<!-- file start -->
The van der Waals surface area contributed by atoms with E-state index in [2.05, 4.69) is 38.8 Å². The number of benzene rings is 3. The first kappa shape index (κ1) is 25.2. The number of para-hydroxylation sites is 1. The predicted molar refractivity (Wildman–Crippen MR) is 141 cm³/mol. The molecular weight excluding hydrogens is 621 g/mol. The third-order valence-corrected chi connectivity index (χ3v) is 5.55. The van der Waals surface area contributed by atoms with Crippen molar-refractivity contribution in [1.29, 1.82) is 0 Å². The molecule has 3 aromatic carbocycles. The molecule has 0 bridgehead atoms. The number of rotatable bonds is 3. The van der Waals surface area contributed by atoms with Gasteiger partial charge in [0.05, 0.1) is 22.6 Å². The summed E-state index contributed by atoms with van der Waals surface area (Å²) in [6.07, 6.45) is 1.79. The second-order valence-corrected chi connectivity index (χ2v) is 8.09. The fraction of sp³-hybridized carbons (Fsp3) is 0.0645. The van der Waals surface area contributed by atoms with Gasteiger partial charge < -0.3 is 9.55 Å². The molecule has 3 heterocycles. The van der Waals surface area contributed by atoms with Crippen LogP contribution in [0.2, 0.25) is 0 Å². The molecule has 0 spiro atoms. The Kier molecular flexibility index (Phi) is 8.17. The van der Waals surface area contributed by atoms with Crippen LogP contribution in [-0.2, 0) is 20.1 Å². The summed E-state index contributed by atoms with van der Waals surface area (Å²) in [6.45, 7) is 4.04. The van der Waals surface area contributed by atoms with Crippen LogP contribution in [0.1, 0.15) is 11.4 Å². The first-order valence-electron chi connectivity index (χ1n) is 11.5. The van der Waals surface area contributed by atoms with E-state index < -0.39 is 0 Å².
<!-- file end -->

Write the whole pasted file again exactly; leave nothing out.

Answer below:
The van der Waals surface area contributed by atoms with E-state index in [2.05, 4.69) is 38.8 Å². The number of benzene rings is 3. The first kappa shape index (κ1) is 25.2. The number of para-hydroxylation sites is 1. The predicted molar refractivity (Wildman–Crippen MR) is 141 cm³/mol. The molecular weight excluding hydrogens is 621 g/mol. The third-order valence-corrected chi connectivity index (χ3v) is 5.55. The van der Waals surface area contributed by atoms with Crippen molar-refractivity contribution in [1.29, 1.82) is 0 Å². The molecule has 3 aromatic carbocycles. The molecule has 0 bridgehead atoms. The number of rotatable bonds is 3. The van der Waals surface area contributed by atoms with Gasteiger partial charge in [0.05, 0.1) is 22.6 Å². The summed E-state index contributed by atoms with van der Waals surface area (Å²) in [6.07, 6.45) is 1.79. The second-order valence-corrected chi connectivity index (χ2v) is 8.09. The fraction of sp³-hybridized carbons (Fsp3) is 0.0645. The van der Waals surface area contributed by atoms with Gasteiger partial charge < -0.3 is 9.55 Å². The molecule has 3 heterocycles. The van der Waals surface area contributed by atoms with Crippen LogP contribution in [0.2, 0.25) is 0 Å². The molecule has 0 spiro atoms. The Kier molecular flexibility index (Phi) is 8.17. The van der Waals surface area contributed by atoms with Crippen LogP contribution in [-0.2, 0) is 20.1 Å². The summed E-state index contributed by atoms with van der Waals surface area (Å²) in [6.45, 7) is 4.04. The van der Waals surface area contributed by atoms with Crippen LogP contribution in [0.1, 0.15) is 11.4 Å². The first-order valence-electron chi connectivity index (χ1n) is 11.5. The van der Waals surface area contributed by atoms with E-state index < -0.39 is 0 Å².